HOOT Online, Issue 25, November 2013 – Micro Fiction, Poetry, Memoir, Book Reviews



by Stacey Balkun
Artwork by Kelly Murray


Uranus—blue planet, I want to know
your icy atmosphere. In Fresno, the cold
stays only a few days each year.

The northbound train flees
through the city, mourning its quick
ellipsis—so many straight lines.

A man with blue eyes walked
me home once in December—
taught me about icebergs

floating around the north pole,
the strange vibration of northern lights.
Do comets flee? Or circle sound

orbits, returning to their birth?
Ice Giant—I first mistaked you
for a comet, your strange pattern

of movement. You shift further from me
each year. The train tracks
need repairs. Sometimes I chase

after my own tail, walk alone
in circles, humming in the dark.








by David Endre Feaman
Artwork by the author
we eds recording

There were two of us and our names were Ed.

Fuzzy sack-bellies, round man-breasts, and horse-shoe hair-lines emphasizing our baldness,we Eds bear-clutched each other. Our laughter made the doctor uneasy. He turned to his colleagues, whispered something we couldn’t hear for laughing, and the white examination room went still.

“What’s with them?” We Eds asked each other in unison.

Elated with our commonality we cackled insanely. We Eds plucked our snug white briefs open by the bands simultaneously and glanced at each other’s floppy bushy genitals. “Get a load of that!” We exclaimed together.

“Get rid of that one…” The doctor pointed to me. “We only need one model. One shot from within the crowd. The Prime Minister goes down. The model chews the cyanide capsule. Win-win. Everyone’s happy.”

One of the doctor’s colleagues shoved a syringe into my neck.

The doctor said:  “Gosh! are they ugly.”









by David Endre Feaman
Artwork by the author
dead line recording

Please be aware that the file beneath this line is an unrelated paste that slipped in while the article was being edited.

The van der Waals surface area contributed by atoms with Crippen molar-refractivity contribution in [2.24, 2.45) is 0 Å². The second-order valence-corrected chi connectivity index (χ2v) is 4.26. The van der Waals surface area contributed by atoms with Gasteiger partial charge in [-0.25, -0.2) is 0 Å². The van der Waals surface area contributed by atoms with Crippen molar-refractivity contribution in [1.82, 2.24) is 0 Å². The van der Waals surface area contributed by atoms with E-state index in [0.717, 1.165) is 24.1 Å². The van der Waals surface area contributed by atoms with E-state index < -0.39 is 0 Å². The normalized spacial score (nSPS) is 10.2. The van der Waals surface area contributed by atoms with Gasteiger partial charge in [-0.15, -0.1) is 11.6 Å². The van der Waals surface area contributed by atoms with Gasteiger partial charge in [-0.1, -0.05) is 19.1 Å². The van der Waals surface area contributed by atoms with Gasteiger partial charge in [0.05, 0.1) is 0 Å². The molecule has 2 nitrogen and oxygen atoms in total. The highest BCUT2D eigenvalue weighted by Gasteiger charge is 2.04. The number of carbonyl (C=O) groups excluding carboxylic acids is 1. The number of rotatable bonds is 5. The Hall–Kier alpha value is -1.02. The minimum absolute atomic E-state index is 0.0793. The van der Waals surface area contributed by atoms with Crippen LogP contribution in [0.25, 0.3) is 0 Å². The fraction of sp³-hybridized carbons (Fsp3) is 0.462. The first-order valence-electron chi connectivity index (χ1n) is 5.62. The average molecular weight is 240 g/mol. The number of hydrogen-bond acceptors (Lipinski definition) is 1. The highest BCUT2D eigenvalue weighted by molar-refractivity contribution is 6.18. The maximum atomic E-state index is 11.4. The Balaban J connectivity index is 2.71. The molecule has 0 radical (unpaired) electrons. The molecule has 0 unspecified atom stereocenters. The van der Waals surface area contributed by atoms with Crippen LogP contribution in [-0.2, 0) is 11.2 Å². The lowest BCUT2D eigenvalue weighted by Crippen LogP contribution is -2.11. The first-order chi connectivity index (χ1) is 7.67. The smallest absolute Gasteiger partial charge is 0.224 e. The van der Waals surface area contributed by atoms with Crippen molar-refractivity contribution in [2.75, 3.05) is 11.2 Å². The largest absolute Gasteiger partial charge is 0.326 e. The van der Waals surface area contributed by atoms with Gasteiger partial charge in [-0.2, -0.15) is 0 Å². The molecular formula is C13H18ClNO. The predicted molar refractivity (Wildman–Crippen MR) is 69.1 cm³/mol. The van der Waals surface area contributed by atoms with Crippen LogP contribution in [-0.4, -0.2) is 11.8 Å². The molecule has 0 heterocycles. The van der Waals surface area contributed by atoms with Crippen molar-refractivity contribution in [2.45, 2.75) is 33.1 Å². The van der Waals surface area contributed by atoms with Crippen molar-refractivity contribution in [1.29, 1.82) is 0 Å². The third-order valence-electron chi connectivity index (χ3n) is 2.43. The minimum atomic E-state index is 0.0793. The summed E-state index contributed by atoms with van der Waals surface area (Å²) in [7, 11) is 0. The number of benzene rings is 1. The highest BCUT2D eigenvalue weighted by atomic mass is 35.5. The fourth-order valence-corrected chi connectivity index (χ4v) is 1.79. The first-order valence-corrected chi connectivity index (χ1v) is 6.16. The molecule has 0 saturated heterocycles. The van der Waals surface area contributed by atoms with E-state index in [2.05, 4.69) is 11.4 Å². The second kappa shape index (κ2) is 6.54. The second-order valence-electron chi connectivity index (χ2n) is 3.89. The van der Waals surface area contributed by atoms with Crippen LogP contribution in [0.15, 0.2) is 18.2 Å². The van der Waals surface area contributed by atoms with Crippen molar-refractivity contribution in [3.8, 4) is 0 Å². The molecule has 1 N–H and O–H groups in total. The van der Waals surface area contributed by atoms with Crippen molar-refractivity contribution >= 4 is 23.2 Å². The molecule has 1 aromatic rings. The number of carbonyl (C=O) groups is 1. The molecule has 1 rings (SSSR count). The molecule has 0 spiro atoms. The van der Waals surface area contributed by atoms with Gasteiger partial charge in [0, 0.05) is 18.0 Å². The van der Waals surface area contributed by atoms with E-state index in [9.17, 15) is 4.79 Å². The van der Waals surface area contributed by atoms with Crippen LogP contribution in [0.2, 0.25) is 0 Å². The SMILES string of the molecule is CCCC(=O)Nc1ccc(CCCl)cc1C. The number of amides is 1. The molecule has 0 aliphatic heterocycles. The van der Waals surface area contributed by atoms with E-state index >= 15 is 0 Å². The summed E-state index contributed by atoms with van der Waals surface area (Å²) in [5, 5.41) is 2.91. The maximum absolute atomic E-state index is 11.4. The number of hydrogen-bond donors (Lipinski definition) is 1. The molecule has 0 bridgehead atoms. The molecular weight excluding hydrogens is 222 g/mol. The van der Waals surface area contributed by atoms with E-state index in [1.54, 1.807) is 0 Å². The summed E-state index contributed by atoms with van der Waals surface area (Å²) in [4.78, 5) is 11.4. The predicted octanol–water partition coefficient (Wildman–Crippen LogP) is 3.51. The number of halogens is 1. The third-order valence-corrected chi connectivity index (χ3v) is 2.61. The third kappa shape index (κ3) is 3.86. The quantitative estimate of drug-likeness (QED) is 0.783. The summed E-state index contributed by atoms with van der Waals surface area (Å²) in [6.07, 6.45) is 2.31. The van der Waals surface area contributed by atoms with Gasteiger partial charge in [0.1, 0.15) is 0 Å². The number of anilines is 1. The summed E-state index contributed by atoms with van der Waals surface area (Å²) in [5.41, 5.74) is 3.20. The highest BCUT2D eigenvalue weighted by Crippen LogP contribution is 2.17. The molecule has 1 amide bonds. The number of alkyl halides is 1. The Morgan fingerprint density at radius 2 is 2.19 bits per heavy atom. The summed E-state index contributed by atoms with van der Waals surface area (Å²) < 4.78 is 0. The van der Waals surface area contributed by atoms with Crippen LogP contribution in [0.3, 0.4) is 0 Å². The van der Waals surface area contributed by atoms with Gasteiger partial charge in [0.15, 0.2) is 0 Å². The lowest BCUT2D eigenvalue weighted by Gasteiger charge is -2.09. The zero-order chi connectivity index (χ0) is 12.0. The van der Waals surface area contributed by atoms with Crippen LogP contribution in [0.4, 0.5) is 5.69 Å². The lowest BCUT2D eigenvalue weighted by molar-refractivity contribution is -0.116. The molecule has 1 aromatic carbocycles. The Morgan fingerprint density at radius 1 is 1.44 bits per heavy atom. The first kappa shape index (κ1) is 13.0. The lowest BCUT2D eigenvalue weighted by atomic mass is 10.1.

Five contestants passed out, thudded to the floor, and the cameras continued rolling. His eyes burning with sweat, his brains mushy with the heat, Lou mouthed the words and waited to hear the other two drop.

“My moldy mother missed my matinee making me mad… Mad me making matinee my missed mother moldy my… My moldy moth – “

Thud! Another contestant dropped. Lou raked a wet forearm into his eyes and peeked through the searing pain. The tiny metal chamber pulsed a suffocating 134° F. One more contestant… The camera lights blinked red through the narrow slit windows.

“… Making matinee my – “

Thud! The last contestant toppled limply.

“Congratulations!” The host shouted through the speaker. “Lou Ansley, you just won Dead Line!” A din of cheering thundered through the speaker. “How does it feel to be a millionaire?”

Slumped, Lou only continued:

“… Missed my matinee making me mad…”






by Phoebe Brown


hover between two

The irreplaceable
flower and the hierarchy of atmosphere. Stairs
that cannot be climbed.

Those little birds hurry
while missing
pieces of green feathers

float up.  Remain.




Stacey Balkun’s work has appeared or will appear in The Los Angeles Review, THRUSH, Bodega, and others. She lives in California, where she explores the deserts, mountains, and lakes.

Kelly Murray likes junk. Intrigued with using materials in unexpected ways, Murray enjoys the stories
that develop amongst these mysterious and unrelated objects as she uses them to illustrate her own history.

David Endre Feaman, (for the sake of brevity,) can neither fix cars nor can he fly… Otherwise he is adept at everything magical, practical, imaginative, artistic, and a supreme master of embellishment.

Phoebe Brown is a Florida native who writes poetry and creative nonfiction.  Her work has appeared or is forthcoming in The Healing Muse, Touch: The Journal of Healing, and Deep South Magazine.



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